The tomb was found in 1886 and was undisturbed. It contained over 20 burials, most of them certainly belonging to family members of Sennedjem. Sennedjem was placed in an outer box coffin with one inner human shaped one and a mummyboard. His wife Iyneferti had one human shaped coffin with a mummy board, while his son Khonsu was again placed in an outer box and one inner human shaped coffin, again with a mummy board. The wife of Khonsu was Tameket, placed into one coffin with a mummy board. For other people buried here the relation to Sennedjem is not clear. Burial goods included many shabtis, canopic boxes and pieces of furniture. The objects were sold to several collections around the world; the most important items went to Cairo, New York and Berlin.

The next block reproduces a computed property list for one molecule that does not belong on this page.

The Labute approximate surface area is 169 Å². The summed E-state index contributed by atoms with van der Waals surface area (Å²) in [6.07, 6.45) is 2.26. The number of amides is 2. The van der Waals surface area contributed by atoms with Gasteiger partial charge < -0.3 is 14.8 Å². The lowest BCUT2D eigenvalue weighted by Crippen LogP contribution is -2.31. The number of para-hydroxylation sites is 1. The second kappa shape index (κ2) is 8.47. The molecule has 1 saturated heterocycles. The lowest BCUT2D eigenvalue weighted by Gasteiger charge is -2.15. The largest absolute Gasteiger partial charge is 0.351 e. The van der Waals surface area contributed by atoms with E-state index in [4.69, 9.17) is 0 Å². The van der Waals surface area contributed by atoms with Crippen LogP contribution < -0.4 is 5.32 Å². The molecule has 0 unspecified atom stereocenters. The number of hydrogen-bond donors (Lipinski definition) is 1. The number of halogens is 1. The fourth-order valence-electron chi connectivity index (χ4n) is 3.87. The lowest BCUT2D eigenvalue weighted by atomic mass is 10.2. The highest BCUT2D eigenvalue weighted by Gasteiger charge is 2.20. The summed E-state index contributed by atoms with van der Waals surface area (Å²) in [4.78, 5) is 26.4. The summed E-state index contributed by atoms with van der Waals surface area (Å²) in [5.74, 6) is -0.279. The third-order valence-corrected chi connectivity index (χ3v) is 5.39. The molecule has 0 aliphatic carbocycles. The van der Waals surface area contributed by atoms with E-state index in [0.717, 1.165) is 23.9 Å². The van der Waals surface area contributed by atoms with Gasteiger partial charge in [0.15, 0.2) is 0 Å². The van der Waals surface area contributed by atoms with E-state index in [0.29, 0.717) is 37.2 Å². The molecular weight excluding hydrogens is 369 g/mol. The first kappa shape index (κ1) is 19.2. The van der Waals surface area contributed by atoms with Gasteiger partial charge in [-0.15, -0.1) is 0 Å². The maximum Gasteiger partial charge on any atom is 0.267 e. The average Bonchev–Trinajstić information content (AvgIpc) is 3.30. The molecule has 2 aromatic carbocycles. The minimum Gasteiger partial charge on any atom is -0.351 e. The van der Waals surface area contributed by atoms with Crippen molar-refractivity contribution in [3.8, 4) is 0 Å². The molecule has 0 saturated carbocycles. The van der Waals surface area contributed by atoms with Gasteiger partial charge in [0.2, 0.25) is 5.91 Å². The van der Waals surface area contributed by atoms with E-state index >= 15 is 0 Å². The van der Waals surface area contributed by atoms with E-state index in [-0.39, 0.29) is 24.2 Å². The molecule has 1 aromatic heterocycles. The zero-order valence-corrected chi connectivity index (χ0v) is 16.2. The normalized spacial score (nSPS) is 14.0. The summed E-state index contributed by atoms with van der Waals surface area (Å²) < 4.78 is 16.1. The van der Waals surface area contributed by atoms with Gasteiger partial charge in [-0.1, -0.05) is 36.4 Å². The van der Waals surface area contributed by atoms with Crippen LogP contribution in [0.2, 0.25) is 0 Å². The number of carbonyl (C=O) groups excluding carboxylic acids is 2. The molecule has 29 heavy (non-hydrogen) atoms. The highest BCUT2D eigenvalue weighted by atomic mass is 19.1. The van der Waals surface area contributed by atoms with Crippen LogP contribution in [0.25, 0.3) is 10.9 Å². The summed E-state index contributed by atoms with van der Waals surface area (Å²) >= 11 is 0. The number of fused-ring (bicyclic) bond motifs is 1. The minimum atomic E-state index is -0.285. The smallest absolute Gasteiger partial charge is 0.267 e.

The north chapel was dedicated to Sennedjem's son Khons. In the chapel another son of Sennedjem is depicted. Khabekhnet (whose tomb is located nearby in TT2) was named after his paternal grandfather. 
^ abPorter, Bertha and Moss, Rosalind, Topographical Bibliography of Ancient Egyptian Hieroglyphic Texts, Statues, Reliefs and Paintings Volume I: The Theban Necropolis, Part I. Private Tombs, Griffith Institute. 1970 ASIN: B002WL4ON4